The Jakarta Post
Applying an insufficient amount of sunscreen limits its protection on your skin. (Shutterstock/File)
Sunscreen is definitely a must when you’re outdoors and going about your day in the sun.
However, studies published in the Journal of the American Academy of Dermatology suggests that there are some common misconceptions that people have about sunscreen. This not only means that people aren’t maximizing their skin protection, but this could even pose risks of skin cancer due to ultraviolet exposure from the sun.
Here are seven common misconceptions and mistakes that people make when it comes to applying sunscreen as compiled by kompas.com:
Not paying attention to the contents of the sunscreen
The sun emits ultraviolet lights A and B (UVA and UVB), both of which are potentially dangerous to the skin. While UVB may cause damage to the surface of the skin, causing redness or sunburn, UVA is far more damaging as it has the potential to cause damages to the DNA. The effects of exposure to UVA in its extremes could include rough and wrinkled skin, and in the long-term, it may increase the risks of skin cancer.
UVB is retained by SPF, or sun protection factor, whilst UVA is retained by PA. It is necessary to apply sunscreen that contains both. Additionally, both SPF and PA are measures of sunscreen protection, so the higher the number, the greater protection is provided by that particular sunscreen.
Only applying sunscreen when engaging in outdoor activities
Oftentimes, people only apply sunscreen when they are outdoors. However, did you know that being in a seemingly sheltered room does not guarantee that you are completely protected from potentially harmful exposure to sunlight? While glass windows may be able to withstand UVB emissions, UVA will still be able to pass through the windows in a room.
"UVA has a longer wavelength. It does not cause burning, but it can go deeper into the skin and cause premature aging, even skin cancer, " said dr. Fredi Setyawan, founder of the Natasha Group, an Indonesian skin clinic center.
Only applying sunscreen when it is hot outside
Generally, people assume that it isn’t necessary to apply sunscreen when the weather outside is cloudy. If the sun isn’t visible, then the rays are harmless, right? Wrong.
Clouds may reduce the intensity of visible sunlight, but it doesn’t inhibit ultraviolet rays. "Again, UVA can penetrate [the cloud], so cloudy conditions still exposes the skin to UVA," dr. Fredi explained.
Read also: How to minimize large pores
Applying sunscreen too late and/or too sparingly
Many people avoid applying a thick layer of sunscreen as it may begin to make the skin feel sticky, or cause other feelings of discomfort. Applying an insufficient amount of sunscreen limits its protection on your skin. Also, note that there are choices for sunscreens with formulas that aren’t as sticky, allowing you to protect your skin without compromising your comfort. Choose the right type for you.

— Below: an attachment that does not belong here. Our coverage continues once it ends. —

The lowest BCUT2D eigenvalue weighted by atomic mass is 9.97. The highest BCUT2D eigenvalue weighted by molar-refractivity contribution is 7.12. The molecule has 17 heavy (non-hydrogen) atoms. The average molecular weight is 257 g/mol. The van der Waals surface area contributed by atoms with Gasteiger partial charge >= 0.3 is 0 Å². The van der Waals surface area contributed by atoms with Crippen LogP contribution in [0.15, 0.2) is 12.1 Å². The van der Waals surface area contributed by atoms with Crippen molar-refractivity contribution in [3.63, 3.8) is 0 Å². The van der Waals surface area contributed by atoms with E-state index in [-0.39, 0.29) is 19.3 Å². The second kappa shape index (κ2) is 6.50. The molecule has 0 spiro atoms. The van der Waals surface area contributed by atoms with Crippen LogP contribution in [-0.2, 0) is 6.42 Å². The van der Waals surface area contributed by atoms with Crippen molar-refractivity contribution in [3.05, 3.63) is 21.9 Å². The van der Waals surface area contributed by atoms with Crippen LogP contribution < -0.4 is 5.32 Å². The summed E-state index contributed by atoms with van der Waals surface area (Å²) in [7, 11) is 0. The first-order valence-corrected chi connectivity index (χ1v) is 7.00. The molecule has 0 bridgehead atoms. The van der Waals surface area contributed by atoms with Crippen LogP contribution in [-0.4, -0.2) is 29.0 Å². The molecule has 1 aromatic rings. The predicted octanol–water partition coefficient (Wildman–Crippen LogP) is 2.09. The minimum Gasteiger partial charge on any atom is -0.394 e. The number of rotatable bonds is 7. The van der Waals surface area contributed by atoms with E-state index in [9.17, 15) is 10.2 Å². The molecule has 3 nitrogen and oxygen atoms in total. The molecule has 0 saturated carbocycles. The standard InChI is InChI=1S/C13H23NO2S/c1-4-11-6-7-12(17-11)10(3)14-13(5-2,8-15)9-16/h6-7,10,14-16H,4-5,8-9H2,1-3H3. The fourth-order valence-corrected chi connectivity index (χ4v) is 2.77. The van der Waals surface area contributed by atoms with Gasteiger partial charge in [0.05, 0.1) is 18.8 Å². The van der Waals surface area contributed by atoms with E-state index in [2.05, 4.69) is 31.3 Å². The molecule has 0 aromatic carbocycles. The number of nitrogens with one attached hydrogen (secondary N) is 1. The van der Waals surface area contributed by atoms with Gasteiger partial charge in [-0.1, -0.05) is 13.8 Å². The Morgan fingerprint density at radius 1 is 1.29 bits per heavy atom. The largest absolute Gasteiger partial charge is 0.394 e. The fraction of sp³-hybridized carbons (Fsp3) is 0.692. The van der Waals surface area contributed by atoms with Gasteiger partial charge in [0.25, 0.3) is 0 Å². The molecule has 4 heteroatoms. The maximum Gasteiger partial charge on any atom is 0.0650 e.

Moreover, some people have the habit of only applying sunscreen after the skin has already begun to feel warm. This is a mistake, as sunscreen should be applied at least 15 minutes before any exposure to sunlight, so that the formula could offer a layer of protection.
When people do not apply sunscreen thoroughly
Have you made sure to apply sunscreen on every surface of your skin that may have a chance of getting exposed to the sun? A study published in the Journal of American Academy of Dermatology found that only 30 percent of people apply sunscreen thoroughly. Oftentimes, people miss areas such as the eyelids, behind the ears, a bald head and under the lips.
These areas become the most vulnerable surfaces for harm by ultraviolet lights. For example, the Anticancer Research Journal suggests that 80 percent of lip cancers occur due to exposure at the bottom of the lips. For this particular area, apply lipstick that contains SPF.
Only applying sunscreen once a day
When going about our daily activities, we oftentimes forget to reapply. Remember that sunscreen does not last all day. Be sure to reapply sunscreen every 2-3 hours when under sun exposure. This is especially important when we are also exposed to water, such as when engaging in activities in a pool or at the beach.
Only relying on sunscreen for protection
Last but not least, many people seem to assume that applying sunscreen will provide your skin with enough protection from harmful rays. Wearing sunscreen may be one of the most important steps towards ensuring protection for your skin, but also be reminded to use other tools to protect your body, such as wearing a hat and sunglasses. (tha/kes)